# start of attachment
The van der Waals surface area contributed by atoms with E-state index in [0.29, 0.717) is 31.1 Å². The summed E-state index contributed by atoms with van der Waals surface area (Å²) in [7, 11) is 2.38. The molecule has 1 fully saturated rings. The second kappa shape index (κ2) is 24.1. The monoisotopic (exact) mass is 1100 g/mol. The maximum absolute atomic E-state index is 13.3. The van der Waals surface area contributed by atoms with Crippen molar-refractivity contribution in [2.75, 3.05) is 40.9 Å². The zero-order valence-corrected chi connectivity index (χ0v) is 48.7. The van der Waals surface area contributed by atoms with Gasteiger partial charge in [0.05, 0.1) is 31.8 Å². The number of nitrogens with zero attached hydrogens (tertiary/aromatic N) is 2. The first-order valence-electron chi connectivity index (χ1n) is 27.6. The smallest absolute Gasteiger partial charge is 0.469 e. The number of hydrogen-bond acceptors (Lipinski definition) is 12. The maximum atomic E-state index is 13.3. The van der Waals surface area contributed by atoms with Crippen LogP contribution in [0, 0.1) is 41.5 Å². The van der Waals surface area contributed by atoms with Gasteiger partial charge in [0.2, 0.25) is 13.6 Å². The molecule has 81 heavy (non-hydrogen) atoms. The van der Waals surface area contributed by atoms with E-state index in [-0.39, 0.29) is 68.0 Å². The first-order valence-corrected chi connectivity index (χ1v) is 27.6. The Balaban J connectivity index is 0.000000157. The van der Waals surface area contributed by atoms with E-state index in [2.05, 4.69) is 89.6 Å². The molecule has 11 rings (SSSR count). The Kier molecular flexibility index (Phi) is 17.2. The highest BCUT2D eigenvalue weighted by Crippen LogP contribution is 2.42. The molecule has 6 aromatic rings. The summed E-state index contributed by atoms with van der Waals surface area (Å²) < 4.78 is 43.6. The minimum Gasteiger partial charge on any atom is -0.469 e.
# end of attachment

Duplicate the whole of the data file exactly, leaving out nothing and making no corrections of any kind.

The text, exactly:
The van der Waals surface area contributed by atoms with E-state index in [0.29, 0.717) is 31.1 Å². The summed E-state index contributed by atoms with van der Waals surface area (Å²) in [7, 11) is 2.38. The molecule has 1 fully saturated rings. The second kappa shape index (κ2) is 24.1. The monoisotopic (exact) mass is 1100 g/mol. The maximum absolute atomic E-state index is 13.3. The van der Waals surface area contributed by atoms with Crippen molar-refractivity contribution in [2.75, 3.05) is 40.9 Å². The zero-order valence-corrected chi connectivity index (χ0v) is 48.7. The van der Waals surface area contributed by atoms with Gasteiger partial charge in [0.05, 0.1) is 31.8 Å². The number of nitrogens with zero attached hydrogens (tertiary/aromatic N) is 2. The first-order valence-electron chi connectivity index (χ1n) is 27.6. The smallest absolute Gasteiger partial charge is 0.469 e. The number of hydrogen-bond acceptors (Lipinski definition) is 12. The maximum atomic E-state index is 13.3. The van der Waals surface area contributed by atoms with Crippen LogP contribution in [0, 0.1) is 41.5 Å². The van der Waals surface area contributed by atoms with Gasteiger partial charge in [0.2, 0.25) is 13.6 Å². The molecule has 81 heavy (non-hydrogen) atoms. The van der Waals surface area contributed by atoms with E-state index in [-0.39, 0.29) is 68.0 Å². The first-order valence-corrected chi connectivity index (χ1v) is 27.6. The Balaban J connectivity index is 0.000000157. The van der Waals surface area contributed by atoms with E-state index in [2.05, 4.69) is 89.6 Å². The molecule has 11 rings (SSSR count). The Kier molecular flexibility index (Phi) is 17.2. The highest BCUT2D eigenvalue weighted by Crippen LogP contribution is 2.42. The molecule has 6 aromatic rings. The summed E-state index contributed by atoms with van der Waals surface area (Å²) < 4.78 is 43.6. The minimum Gasteiger partial charge on any atom is -0.469 e.